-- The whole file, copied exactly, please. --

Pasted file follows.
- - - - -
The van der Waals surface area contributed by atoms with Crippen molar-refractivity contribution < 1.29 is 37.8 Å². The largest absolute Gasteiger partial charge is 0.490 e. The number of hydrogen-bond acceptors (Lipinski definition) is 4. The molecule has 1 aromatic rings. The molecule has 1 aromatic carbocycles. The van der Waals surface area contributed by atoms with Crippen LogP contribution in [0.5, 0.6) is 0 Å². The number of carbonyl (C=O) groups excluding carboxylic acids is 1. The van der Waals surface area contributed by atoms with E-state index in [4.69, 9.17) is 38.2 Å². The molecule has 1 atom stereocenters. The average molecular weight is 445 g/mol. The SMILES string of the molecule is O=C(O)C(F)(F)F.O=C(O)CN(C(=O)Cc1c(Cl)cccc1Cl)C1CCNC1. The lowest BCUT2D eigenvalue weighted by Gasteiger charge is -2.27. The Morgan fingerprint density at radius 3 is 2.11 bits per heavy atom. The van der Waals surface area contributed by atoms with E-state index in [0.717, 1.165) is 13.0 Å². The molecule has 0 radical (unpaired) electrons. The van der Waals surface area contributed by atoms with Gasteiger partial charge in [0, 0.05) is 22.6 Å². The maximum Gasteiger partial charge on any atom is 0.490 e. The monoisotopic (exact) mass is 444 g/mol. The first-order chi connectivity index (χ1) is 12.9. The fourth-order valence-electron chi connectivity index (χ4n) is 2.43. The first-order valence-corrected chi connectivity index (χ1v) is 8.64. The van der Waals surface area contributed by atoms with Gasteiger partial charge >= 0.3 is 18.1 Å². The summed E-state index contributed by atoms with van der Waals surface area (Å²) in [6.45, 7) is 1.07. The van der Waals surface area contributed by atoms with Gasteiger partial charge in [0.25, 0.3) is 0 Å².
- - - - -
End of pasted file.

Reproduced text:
The van der Waals surface area contributed by atoms with Crippen molar-refractivity contribution < 1.29 is 37.8 Å². The largest absolute Gasteiger partial charge is 0.490 e. The number of hydrogen-bond acceptors (Lipinski definition) is 4. The molecule has 1 aromatic rings. The molecule has 1 aromatic carbocycles. The van der Waals surface area contributed by atoms with Crippen LogP contribution in [0.5, 0.6) is 0 Å². The number of carbonyl (C=O) groups excluding carboxylic acids is 1. The van der Waals surface area contributed by atoms with E-state index in [4.69, 9.17) is 38.2 Å². The molecule has 1 atom stereocenters. The average molecular weight is 445 g/mol. The SMILES string of the molecule is O=C(O)C(F)(F)F.O=C(O)CN(C(=O)Cc1c(Cl)cccc1Cl)C1CCNC1. The lowest BCUT2D eigenvalue weighted by Gasteiger charge is -2.27. The Morgan fingerprint density at radius 3 is 2.11 bits per heavy atom. The van der Waals surface area contributed by atoms with E-state index in [0.717, 1.165) is 13.0 Å². The molecule has 0 radical (unpaired) electrons. The van der Waals surface area contributed by atoms with Gasteiger partial charge in [0, 0.05) is 22.6 Å². The maximum Gasteiger partial charge on any atom is 0.490 e. The monoisotopic (exact) mass is 444 g/mol. The first-order chi connectivity index (χ1) is 12.9. The fourth-order valence-electron chi connectivity index (χ4n) is 2.43. The first-order valence-corrected chi connectivity index (χ1v) is 8.64. The van der Waals surface area contributed by atoms with Gasteiger partial charge >= 0.3 is 18.1 Å². The summed E-state index contributed by atoms with van der Waals surface area (Å²) in [6.45, 7) is 1.07. The van der Waals surface area contributed by atoms with Gasteiger partial charge in [0.25, 0.3) is 0 Å².